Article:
Thursday, May 28, 2015

Rick Santorum--Closing Doors

Rick Santorum, while announcing his GOP candidacy for the 2016 Presidential election,  held up a piece of coal to express pride in his immigrant ancestry--his grandfather came to this country to escape Fascist Italy and worked as a coal miner. He held the American flag in his other hand and paid tribute to the country which gave his family the dignity it deserved. But he is against Hillary Clinton who promotes pro-immigration policies and accuses her of importing unskilled labor that takes jobs away from “Americans”. Did someone lock the door to the US after his grandfather got in? Or does the American dream and freedom belong to only white unskilled immigrants?

Friday, October 17, 2014

From Sandusky to Sayreville: Locker Room Bullying and the Culture of Violence

"Take a little boy and a little girl. A little boy falls down and the first thing we say as parents is ‘Get up, shake it off. You’ll be OK. Don’t cry.’ When a little girl falls down, what do we say? ‘It’s going to be OK.’ We validate their feelings. So right there from that moment, we’re teaching our men to mask their feelings, don't show their emotions. And it’s that times 100 with football players. You can’t show that you're hurt, you can’t show any pain. So for a guy to come into the locker room and he shows a little vulnerability, that’s a problem. That’s what I mean by the culture of the NFL. And that’s what we have to change.”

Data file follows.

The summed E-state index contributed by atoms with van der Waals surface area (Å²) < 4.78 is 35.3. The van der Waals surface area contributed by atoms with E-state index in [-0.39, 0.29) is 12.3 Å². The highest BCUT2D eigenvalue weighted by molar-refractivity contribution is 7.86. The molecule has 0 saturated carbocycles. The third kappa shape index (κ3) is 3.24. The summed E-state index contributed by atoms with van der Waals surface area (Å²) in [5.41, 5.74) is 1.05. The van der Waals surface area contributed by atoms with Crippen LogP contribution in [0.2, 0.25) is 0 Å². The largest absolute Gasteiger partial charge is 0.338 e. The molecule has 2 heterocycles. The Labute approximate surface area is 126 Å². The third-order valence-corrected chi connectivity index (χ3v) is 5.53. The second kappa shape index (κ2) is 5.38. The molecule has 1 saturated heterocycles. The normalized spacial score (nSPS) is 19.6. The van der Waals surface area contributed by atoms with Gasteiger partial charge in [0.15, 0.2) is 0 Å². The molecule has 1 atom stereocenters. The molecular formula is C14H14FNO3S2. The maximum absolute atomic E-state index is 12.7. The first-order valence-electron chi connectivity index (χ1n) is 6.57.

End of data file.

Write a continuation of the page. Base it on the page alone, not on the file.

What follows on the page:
This is what Bears receiver Brandon Marshall said last year when Jonathan Martin of the Dolphins went public about harassment by fellow teammates Richie Incognito, John Jerry and Mike Pouncey. Racial epithets, homophobic language and sexual insults against Martin’s mother and sister were the routine of his locker room experience till he finally quit the team unable to bear the continuous onslaught of his teammates. “I hate going in everyday” he messaged a friend.

The story is that Miami Dolphins coaches asked Richie Incognito to toughen up teammate Jonathan Martin, the Sun Sentinel newspaper of Fort Lauderdale reports. And when Martin quit the team, some of his teammates felt it was not an appropriate masculine response and that he should have countered aggression with more aggression. They also spoke up in defense of Incognito. “We joke with each other. You can't have thin skin around here," defensive tackle Randy Starks said. "We're trying to clear Richie's name. He's getting a bad rap." The “misunderstood” Richie continued to draw a salary during his suspension till he was finally let go by the Dolphins.